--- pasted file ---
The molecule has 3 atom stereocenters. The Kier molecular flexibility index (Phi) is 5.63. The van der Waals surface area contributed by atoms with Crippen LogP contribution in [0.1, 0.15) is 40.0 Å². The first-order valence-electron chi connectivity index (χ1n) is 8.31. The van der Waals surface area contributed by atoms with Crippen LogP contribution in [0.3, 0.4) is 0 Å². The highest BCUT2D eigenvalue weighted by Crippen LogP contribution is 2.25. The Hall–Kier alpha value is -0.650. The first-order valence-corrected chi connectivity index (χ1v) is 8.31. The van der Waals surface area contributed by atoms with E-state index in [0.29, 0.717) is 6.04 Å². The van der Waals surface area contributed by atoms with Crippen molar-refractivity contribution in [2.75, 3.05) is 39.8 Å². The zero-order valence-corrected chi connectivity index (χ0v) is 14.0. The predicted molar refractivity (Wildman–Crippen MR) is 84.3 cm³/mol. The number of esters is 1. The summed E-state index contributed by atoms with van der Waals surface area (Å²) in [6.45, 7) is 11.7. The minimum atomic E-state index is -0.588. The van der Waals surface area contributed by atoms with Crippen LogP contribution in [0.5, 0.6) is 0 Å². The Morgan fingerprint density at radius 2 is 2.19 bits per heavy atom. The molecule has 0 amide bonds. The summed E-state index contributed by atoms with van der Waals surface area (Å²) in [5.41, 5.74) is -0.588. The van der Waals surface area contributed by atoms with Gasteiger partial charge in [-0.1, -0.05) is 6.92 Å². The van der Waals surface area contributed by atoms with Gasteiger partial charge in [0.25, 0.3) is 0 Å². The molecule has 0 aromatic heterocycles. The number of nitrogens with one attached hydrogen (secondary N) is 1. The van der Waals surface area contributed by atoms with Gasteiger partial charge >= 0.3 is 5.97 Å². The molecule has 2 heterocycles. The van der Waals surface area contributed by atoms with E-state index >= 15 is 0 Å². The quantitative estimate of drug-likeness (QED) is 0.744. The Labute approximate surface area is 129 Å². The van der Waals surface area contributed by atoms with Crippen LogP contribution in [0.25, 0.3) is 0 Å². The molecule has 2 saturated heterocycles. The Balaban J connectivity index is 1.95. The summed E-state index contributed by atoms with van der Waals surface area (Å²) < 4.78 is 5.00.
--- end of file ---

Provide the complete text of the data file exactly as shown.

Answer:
The molecule has 3 atom stereocenters. The Kier molecular flexibility index (Phi) is 5.63. The van der Waals surface area contributed by atoms with Crippen LogP contribution in [0.1, 0.15) is 40.0 Å². The first-order valence-electron chi connectivity index (χ1n) is 8.31. The van der Waals surface area contributed by atoms with Crippen LogP contribution in [0.3, 0.4) is 0 Å². The highest BCUT2D eigenvalue weighted by Crippen LogP contribution is 2.25. The Hall–Kier alpha value is -0.650. The first-order valence-corrected chi connectivity index (χ1v) is 8.31. The van der Waals surface area contributed by atoms with E-state index in [0.29, 0.717) is 6.04 Å². The van der Waals surface area contributed by atoms with Crippen molar-refractivity contribution in [2.75, 3.05) is 39.8 Å². The zero-order valence-corrected chi connectivity index (χ0v) is 14.0. The predicted molar refractivity (Wildman–Crippen MR) is 84.3 cm³/mol. The number of esters is 1. The summed E-state index contributed by atoms with van der Waals surface area (Å²) in [6.45, 7) is 11.7. The minimum atomic E-state index is -0.588. The van der Waals surface area contributed by atoms with Crippen LogP contribution in [0.5, 0.6) is 0 Å². The Morgan fingerprint density at radius 2 is 2.19 bits per heavy atom. The molecule has 0 amide bonds. The summed E-state index contributed by atoms with van der Waals surface area (Å²) in [5.41, 5.74) is -0.588. The van der Waals surface area contributed by atoms with Gasteiger partial charge in [-0.1, -0.05) is 6.92 Å². The van der Waals surface area contributed by atoms with Gasteiger partial charge in [0.25, 0.3) is 0 Å². The molecule has 0 aromatic heterocycles. The number of nitrogens with one attached hydrogen (secondary N) is 1. The van der Waals surface area contributed by atoms with Gasteiger partial charge >= 0.3 is 5.97 Å². The molecule has 2 heterocycles. The van der Waals surface area contributed by atoms with E-state index >= 15 is 0 Å². The quantitative estimate of drug-likeness (QED) is 0.744. The Labute approximate surface area is 129 Å². The van der Waals surface area contributed by atoms with Crippen LogP contribution in [0.25, 0.3) is 0 Å². The molecule has 2 saturated heterocycles. The Balaban J connectivity index is 1.95. The summed E-state index contributed by atoms with van der Waals surface area (Å²) < 4.78 is 5.00.